Pale as a light bulb hanging on a wire
Sucking up to someone just stoke the fire
Picking out the highlights of the scenery
Saw a little cloud looked a little like me

I had my hands in the river
My feet back up on the banks
Looked up to the Lord above and said hey man thanks
Sometimes I fell so good I gotta scream
She says Gordie baby I know exactly what you mean
She said, she said I swear to God she said

My memory is muddy what's this river I'm in
New Orleans is sinking and I don't want to swim

Lyrics by The Tragically Hip 1998
Several areas transformed into trailer parks.
"Onshore damage
The onshore infrastructure associated with offshore oil or gas causes significant harm to the coastal zone. The shoreline processing infrastructure for offshore drilling often requires industrialization within the coastal zone of affected states, using installations similar to onshore storage and processing facilities including miles of pipeline and roads and other industrial apparatus like ports, helipads, and dorms.

For example, OCS pipelines crossing coastal wetlands in the Gulf of Mexico are estimated to have destroyed more coastal salt marsh than can be found in the stretch of coastal land running from New Jersey through Maine. Years of wear and tear by the oil and gas industry had torn apart the coastal wetlands of the Louisiana Bayou. Thanks in part to drilling operations, Louisiana is losing 25 square miles of coastal wetlands each year, eating away at natural storm barriers." Sierra Club, January 2007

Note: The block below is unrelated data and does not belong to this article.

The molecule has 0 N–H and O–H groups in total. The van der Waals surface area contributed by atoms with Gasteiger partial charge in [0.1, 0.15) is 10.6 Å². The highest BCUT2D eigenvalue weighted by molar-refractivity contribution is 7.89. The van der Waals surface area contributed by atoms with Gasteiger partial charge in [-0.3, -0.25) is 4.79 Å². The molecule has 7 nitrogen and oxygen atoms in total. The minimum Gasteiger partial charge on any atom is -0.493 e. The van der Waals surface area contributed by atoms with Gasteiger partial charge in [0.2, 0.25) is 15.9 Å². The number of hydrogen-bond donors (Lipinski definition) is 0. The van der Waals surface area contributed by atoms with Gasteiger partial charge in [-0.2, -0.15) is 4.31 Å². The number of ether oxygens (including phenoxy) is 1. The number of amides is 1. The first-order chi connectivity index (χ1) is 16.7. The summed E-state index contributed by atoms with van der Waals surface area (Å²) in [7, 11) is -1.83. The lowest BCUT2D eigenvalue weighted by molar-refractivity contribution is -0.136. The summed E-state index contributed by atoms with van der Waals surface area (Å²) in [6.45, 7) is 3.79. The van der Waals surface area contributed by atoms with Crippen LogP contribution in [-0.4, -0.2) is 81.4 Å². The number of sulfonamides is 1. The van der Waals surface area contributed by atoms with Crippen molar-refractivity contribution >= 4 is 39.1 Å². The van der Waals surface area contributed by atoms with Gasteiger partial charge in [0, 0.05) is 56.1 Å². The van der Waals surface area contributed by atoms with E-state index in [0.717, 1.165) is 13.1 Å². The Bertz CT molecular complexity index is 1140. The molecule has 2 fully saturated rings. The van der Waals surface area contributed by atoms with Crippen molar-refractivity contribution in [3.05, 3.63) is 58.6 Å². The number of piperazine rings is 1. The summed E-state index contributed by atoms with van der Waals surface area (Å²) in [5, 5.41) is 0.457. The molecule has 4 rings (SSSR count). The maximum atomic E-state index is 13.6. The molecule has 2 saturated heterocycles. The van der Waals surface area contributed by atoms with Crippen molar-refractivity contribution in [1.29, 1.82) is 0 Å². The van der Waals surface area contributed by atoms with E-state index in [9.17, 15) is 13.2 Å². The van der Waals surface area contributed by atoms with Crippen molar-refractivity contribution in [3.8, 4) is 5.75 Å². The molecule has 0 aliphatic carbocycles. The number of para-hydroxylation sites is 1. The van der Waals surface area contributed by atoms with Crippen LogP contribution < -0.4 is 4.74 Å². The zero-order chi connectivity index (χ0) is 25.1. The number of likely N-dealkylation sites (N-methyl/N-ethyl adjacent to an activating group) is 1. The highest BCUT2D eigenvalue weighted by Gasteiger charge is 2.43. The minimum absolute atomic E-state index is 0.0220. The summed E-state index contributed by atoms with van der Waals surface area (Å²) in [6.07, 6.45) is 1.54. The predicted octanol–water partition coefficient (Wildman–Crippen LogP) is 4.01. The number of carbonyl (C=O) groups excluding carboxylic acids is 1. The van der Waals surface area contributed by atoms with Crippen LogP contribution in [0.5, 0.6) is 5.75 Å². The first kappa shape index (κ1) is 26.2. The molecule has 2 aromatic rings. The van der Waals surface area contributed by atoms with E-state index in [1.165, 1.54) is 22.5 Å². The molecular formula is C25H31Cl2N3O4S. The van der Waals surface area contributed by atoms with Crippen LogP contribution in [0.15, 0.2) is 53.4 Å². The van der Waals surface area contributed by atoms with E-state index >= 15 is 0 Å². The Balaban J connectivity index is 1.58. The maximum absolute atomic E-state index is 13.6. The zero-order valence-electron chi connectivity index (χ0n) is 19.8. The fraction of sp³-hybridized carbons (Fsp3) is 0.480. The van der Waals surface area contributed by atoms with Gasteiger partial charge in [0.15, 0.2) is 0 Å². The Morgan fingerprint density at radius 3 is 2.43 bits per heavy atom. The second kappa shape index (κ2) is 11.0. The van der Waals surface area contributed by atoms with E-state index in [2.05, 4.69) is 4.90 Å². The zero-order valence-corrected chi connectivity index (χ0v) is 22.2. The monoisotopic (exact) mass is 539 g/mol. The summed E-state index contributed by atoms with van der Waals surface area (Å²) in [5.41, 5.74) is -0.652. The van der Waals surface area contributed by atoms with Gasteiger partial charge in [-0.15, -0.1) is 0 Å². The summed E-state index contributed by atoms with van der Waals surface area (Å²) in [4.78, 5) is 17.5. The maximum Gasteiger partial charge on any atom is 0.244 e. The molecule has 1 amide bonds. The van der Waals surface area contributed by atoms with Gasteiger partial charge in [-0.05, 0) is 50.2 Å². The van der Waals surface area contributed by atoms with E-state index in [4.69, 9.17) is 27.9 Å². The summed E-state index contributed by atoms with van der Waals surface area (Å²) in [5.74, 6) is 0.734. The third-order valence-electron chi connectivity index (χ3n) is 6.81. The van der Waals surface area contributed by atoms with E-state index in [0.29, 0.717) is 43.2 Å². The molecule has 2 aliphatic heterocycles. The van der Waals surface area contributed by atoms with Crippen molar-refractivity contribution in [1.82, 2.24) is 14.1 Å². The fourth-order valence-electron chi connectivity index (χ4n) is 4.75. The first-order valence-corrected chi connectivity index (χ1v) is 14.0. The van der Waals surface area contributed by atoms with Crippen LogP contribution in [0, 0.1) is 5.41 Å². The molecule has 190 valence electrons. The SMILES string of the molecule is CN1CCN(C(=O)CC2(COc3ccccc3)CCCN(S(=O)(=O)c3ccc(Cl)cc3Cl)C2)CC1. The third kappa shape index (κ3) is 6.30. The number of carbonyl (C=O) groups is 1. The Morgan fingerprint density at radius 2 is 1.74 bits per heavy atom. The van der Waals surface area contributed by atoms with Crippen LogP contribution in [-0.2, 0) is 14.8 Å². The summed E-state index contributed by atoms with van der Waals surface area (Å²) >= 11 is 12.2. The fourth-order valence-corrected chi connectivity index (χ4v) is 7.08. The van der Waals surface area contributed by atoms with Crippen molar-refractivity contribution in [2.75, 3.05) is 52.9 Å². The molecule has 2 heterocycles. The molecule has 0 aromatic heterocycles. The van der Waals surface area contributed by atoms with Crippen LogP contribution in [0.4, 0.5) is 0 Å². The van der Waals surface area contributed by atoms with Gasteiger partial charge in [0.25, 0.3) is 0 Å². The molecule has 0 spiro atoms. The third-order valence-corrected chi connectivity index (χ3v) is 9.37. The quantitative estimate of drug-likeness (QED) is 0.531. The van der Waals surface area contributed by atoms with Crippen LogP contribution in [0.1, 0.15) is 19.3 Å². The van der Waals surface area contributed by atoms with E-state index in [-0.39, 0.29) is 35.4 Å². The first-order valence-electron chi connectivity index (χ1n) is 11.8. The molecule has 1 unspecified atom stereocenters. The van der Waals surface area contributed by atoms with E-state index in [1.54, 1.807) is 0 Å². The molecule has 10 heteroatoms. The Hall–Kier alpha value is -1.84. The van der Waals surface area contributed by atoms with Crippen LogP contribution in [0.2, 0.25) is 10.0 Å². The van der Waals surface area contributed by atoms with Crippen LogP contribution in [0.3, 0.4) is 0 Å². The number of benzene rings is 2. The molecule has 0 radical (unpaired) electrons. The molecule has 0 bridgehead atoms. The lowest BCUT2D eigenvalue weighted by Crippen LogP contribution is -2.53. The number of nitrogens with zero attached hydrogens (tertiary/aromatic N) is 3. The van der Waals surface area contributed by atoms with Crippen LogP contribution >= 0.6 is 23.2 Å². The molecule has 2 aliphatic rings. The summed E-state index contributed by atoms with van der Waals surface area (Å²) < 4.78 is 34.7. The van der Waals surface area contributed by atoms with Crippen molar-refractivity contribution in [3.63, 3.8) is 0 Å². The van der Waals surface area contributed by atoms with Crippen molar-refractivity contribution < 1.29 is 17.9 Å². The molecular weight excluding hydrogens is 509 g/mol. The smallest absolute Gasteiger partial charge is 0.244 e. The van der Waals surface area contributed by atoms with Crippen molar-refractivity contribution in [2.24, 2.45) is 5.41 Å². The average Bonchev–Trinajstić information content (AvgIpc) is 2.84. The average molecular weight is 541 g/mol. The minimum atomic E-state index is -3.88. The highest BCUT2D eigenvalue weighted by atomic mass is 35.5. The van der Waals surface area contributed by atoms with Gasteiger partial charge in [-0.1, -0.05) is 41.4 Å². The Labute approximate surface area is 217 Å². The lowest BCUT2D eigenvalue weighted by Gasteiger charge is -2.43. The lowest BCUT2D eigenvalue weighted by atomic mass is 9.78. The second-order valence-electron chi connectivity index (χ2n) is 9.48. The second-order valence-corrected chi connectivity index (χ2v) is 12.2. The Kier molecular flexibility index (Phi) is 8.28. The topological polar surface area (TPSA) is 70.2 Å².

The Coastal Protection and Restoration Authority, the agency chartered by the legislature to coordinate coastal restoration, is calling for wetlands restoration. More than 1.2 million acres of coastal Louisiana have gradually disappeared since the 1930s, the agency reports. Katrina and Rita alone removed 200 square miles of marsh.

River dams can choke off wetlands by halting the delivery of sediments and nutrients. In Louisiana, a study group formed by the Army Corps also blames canal dredging, oil development, erosion, rising seas, and geologic forces. From Here...

You may not be able to live in your neighbourhood but don't forget to vote.
Some people had "good" insurance coverage and looks like life goes back to normal...next door to still damaged houses...
People still living in trailers outside their homes.
Katrina dealt a stiff blow to the U.S. petrochemical industry, which is concentrated in the Gulf region; to the New Orleans maritime industry, which handles about 15% of U.S. cargo tonnage; to Gulf Coast travel and tourism; and to Louisiana commercial fisheries and the state's sugarcane, rice, and cotton crops.